Sunday, May 05, 2013

What A Life: iPod Touch

I have two boys aged 6 and 7. More then anything they want an iPod Touch, like most of their friends and neighbours have. In the meantime they are reduced to scrounge time on mom and dad's iPhone and iPad when they are allowed.

Unfortunately for them, I insisted on two rules. One; they must pay for their iPod themselves and two; they must be ten years old. I'm not the most popular mom right now. They currently each have a Nintendo DS that can be found sometimes on the floor, sometimes under the bed, and sometimes they can not be found at all. It is my feeling that if they can't take care of their Nintendo DS an iPod is not going to fair any better.

From birthday money, they currently each have enough money for their iPod. They are now just patiently waiting till they reach the age of ten.

The other day, we read the comic book version of the book Rich Dad Poor Dad. It discusses how kids can get cash flow from creating their own business. That got them interested. From playing Cash Flow For Kids, they already know what an asset and liability is. They understand the advantage of purchasing "Doodads" with cash over credit cards; and they can recognise the trend of a stock. What can I say, they have been exposed.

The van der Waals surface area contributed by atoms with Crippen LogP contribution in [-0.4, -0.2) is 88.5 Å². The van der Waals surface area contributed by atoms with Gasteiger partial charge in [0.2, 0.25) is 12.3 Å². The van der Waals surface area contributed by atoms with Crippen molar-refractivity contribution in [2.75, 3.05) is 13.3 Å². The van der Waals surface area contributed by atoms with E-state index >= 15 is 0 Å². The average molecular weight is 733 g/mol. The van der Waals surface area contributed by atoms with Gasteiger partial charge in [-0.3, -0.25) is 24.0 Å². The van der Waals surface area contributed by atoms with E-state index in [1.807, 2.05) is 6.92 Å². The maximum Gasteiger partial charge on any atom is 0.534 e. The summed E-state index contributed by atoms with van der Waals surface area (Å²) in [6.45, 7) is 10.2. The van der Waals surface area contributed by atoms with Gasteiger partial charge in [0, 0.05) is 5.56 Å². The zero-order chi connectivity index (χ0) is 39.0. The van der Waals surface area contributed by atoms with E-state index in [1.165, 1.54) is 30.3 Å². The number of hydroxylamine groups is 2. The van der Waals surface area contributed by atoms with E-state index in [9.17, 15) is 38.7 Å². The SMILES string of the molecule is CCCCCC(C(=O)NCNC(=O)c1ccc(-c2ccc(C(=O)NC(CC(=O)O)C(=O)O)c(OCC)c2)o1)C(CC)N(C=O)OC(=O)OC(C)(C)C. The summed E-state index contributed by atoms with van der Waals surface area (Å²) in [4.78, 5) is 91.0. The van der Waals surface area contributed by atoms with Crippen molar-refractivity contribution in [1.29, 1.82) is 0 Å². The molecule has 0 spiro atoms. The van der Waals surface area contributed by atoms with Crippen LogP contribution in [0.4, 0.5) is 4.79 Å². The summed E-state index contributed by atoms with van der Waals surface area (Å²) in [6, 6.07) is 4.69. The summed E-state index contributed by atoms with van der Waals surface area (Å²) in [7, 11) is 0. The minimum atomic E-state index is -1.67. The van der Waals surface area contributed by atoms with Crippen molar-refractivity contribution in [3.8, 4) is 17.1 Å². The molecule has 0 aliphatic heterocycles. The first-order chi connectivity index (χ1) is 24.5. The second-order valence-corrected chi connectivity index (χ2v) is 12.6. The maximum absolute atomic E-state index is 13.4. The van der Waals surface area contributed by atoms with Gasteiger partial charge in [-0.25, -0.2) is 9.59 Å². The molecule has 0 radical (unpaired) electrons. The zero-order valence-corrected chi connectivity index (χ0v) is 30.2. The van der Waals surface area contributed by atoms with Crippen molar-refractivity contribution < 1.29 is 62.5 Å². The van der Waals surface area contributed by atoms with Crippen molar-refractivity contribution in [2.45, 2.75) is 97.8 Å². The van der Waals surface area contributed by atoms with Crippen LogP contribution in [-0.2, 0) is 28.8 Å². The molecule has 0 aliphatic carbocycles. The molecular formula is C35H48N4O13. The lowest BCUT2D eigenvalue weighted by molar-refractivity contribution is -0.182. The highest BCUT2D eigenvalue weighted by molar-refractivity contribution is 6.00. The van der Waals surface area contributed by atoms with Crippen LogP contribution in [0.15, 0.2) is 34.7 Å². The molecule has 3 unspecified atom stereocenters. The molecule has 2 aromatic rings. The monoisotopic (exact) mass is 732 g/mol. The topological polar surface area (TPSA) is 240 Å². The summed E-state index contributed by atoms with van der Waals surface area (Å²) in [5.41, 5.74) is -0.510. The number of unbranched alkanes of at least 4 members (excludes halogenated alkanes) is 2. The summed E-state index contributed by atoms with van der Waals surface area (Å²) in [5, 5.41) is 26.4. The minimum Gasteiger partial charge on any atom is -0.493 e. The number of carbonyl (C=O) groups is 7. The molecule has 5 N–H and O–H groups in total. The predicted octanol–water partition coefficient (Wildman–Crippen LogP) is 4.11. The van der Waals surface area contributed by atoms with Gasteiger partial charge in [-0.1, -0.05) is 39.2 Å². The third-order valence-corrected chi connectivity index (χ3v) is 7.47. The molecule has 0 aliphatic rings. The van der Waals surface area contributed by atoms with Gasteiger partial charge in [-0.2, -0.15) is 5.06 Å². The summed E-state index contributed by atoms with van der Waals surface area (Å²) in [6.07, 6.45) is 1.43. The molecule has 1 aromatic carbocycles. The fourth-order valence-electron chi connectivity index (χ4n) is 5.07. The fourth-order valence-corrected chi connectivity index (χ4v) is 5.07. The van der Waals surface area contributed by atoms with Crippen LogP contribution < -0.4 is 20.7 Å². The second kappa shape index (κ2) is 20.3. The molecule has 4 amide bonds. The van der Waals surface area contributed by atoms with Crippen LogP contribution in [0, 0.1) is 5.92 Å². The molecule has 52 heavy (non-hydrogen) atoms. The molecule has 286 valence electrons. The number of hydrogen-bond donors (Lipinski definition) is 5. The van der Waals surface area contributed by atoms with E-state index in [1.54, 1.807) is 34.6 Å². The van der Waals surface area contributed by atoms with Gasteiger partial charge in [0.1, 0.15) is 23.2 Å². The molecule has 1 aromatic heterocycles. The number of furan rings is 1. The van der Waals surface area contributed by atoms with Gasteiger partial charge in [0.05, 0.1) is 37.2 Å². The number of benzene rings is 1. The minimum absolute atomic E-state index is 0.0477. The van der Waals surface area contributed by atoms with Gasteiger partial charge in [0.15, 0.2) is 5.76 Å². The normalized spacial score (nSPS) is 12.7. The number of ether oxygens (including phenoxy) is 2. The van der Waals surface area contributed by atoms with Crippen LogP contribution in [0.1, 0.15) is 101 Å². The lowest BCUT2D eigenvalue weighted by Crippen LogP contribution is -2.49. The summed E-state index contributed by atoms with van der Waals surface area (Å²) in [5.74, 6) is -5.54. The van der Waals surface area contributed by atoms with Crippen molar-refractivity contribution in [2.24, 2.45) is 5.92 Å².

So I decided to make a deal with them. If they come up with a business idea that they would operate and make money, I would allow for THAT money to go towards the purchase of an iPod now. They are not allowed to use their birthday money for an iPod, but if needed it could go towards the start up of their business.

In fact, we even located a website called "Kidpreneur" with information and resources for kids to start their own business.

So I asked Jerome, "What do you say? Want to do that?" His answer was "No, I'll wait till I'm ten." When I asked the same question to Patrick, he also answered in the negative. When I asked him why he said, "I'm scared."

Isn't funny that they would have the same excuse adults have for not taking charge of their financial future? They are either too scared or too lazy.

So in the meantime, we are discussing business ideas, and  waiting for them to either, take action or reach the age of ten.